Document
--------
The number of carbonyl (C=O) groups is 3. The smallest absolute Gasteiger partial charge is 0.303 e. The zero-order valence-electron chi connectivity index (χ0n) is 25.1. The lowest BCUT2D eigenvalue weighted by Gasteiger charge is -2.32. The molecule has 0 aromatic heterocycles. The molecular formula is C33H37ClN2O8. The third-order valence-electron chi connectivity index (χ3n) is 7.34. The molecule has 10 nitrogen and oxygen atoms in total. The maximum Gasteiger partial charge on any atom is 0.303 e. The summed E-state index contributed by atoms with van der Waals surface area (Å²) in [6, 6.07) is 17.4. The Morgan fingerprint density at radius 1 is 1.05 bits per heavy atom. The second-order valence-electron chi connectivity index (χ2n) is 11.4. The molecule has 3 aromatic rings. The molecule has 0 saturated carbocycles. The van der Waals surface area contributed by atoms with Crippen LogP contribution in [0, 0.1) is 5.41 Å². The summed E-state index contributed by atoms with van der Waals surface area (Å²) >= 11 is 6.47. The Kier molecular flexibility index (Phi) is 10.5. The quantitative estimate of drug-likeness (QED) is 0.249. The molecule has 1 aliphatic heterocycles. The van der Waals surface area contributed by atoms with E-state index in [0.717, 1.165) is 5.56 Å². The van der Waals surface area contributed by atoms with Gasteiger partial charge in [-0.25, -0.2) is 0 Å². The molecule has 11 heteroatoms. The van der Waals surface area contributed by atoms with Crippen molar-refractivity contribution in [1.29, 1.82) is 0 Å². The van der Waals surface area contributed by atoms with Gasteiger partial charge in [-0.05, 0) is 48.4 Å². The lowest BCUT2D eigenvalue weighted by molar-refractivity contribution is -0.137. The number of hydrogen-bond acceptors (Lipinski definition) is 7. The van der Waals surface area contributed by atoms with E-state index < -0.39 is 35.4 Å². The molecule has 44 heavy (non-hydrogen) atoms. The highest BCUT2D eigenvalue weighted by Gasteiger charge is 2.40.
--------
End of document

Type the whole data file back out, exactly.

The number of carbonyl (C=O) groups is 3. The smallest absolute Gasteiger partial charge is 0.303 e. The zero-order valence-electron chi connectivity index (χ0n) is 25.1. The lowest BCUT2D eigenvalue weighted by Gasteiger charge is -2.32. The molecule has 0 aromatic heterocycles. The molecular formula is C33H37ClN2O8. The third-order valence-electron chi connectivity index (χ3n) is 7.34. The molecule has 10 nitrogen and oxygen atoms in total. The maximum Gasteiger partial charge on any atom is 0.303 e. The summed E-state index contributed by atoms with van der Waals surface area (Å²) in [6, 6.07) is 17.4. The Morgan fingerprint density at radius 1 is 1.05 bits per heavy atom. The second-order valence-electron chi connectivity index (χ2n) is 11.4. The molecule has 3 aromatic rings. The molecule has 0 saturated carbocycles. The van der Waals surface area contributed by atoms with Crippen LogP contribution in [0, 0.1) is 5.41 Å². The summed E-state index contributed by atoms with van der Waals surface area (Å²) >= 11 is 6.47. The Kier molecular flexibility index (Phi) is 10.5. The quantitative estimate of drug-likeness (QED) is 0.249. The molecule has 1 aliphatic heterocycles. The van der Waals surface area contributed by atoms with E-state index in [0.717, 1.165) is 5.56 Å². The van der Waals surface area contributed by atoms with Gasteiger partial charge in [-0.25, -0.2) is 0 Å². The molecule has 11 heteroatoms. The van der Waals surface area contributed by atoms with Crippen molar-refractivity contribution in [1.29, 1.82) is 0 Å². The van der Waals surface area contributed by atoms with Gasteiger partial charge in [-0.05, 0) is 48.4 Å². The lowest BCUT2D eigenvalue weighted by molar-refractivity contribution is -0.137. The number of hydrogen-bond acceptors (Lipinski definition) is 7. The van der Waals surface area contributed by atoms with E-state index < -0.39 is 35.4 Å². The molecule has 44 heavy (non-hydrogen) atoms. The highest BCUT2D eigenvalue weighted by Gasteiger charge is 2.40.